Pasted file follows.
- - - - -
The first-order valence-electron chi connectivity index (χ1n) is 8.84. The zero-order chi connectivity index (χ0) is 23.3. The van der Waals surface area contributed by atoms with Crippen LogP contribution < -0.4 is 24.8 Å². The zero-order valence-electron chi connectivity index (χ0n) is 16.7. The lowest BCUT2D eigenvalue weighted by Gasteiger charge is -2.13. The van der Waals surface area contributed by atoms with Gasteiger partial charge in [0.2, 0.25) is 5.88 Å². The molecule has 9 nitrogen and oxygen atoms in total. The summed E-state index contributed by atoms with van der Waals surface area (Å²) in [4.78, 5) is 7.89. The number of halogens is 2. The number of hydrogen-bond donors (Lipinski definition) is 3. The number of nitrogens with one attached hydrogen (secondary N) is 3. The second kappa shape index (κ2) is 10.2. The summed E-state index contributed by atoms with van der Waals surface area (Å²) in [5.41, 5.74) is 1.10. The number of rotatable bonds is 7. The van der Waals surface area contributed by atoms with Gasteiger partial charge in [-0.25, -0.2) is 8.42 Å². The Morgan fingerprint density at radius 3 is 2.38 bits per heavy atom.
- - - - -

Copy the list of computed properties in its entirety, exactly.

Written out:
The first-order valence-electron chi connectivity index (χ1n) is 8.84. The zero-order chi connectivity index (χ0) is 23.3. The van der Waals surface area contributed by atoms with Crippen LogP contribution < -0.4 is 24.8 Å². The zero-order valence-electron chi connectivity index (χ0n) is 16.7. The lowest BCUT2D eigenvalue weighted by Gasteiger charge is -2.13. The van der Waals surface area contributed by atoms with Gasteiger partial charge in [0.2, 0.25) is 5.88 Å². The molecule has 9 nitrogen and oxygen atoms in total. The summed E-state index contributed by atoms with van der Waals surface area (Å²) in [4.78, 5) is 7.89. The number of halogens is 2. The number of hydrogen-bond donors (Lipinski definition) is 3. The number of nitrogens with one attached hydrogen (secondary N) is 3. The second kappa shape index (κ2) is 10.2. The summed E-state index contributed by atoms with van der Waals surface area (Å²) in [5.41, 5.74) is 1.10. The number of rotatable bonds is 7. The van der Waals surface area contributed by atoms with Gasteiger partial charge in [-0.25, -0.2) is 8.42 Å². The Morgan fingerprint density at radius 3 is 2.38 bits per heavy atom.